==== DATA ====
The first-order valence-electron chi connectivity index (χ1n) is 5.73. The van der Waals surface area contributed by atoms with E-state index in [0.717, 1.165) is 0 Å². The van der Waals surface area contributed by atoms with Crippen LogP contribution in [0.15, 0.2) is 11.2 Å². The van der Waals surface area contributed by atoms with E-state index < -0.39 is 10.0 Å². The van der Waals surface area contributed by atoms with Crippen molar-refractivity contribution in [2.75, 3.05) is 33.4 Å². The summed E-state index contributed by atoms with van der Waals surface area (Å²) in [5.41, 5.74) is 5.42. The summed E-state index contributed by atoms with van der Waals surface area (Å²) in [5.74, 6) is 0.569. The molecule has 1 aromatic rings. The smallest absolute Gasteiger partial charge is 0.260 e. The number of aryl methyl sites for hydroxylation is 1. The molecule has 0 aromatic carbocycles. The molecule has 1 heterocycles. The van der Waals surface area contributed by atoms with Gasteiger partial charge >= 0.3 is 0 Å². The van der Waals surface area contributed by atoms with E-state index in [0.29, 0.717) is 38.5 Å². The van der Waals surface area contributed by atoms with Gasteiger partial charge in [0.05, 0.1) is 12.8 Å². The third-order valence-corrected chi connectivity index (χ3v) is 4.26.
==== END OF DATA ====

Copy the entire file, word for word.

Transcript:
The first-order valence-electron chi connectivity index (χ1n) is 5.73. The van der Waals surface area contributed by atoms with E-state index in [0.717, 1.165) is 0 Å². The van der Waals surface area contributed by atoms with Crippen LogP contribution in [0.15, 0.2) is 11.2 Å². The van der Waals surface area contributed by atoms with E-state index < -0.39 is 10.0 Å². The van der Waals surface area contributed by atoms with Crippen molar-refractivity contribution in [2.75, 3.05) is 33.4 Å². The summed E-state index contributed by atoms with van der Waals surface area (Å²) in [5.41, 5.74) is 5.42. The summed E-state index contributed by atoms with van der Waals surface area (Å²) in [5.74, 6) is 0.569. The molecule has 1 aromatic rings. The smallest absolute Gasteiger partial charge is 0.260 e. The number of aryl methyl sites for hydroxylation is 1. The molecule has 0 aromatic carbocycles. The molecule has 1 heterocycles. The van der Waals surface area contributed by atoms with Gasteiger partial charge >= 0.3 is 0 Å². The van der Waals surface area contributed by atoms with E-state index in [0.29, 0.717) is 38.5 Å². The van der Waals surface area contributed by atoms with Gasteiger partial charge in [0.05, 0.1) is 12.8 Å². The third-order valence-corrected chi connectivity index (χ3v) is 4.26.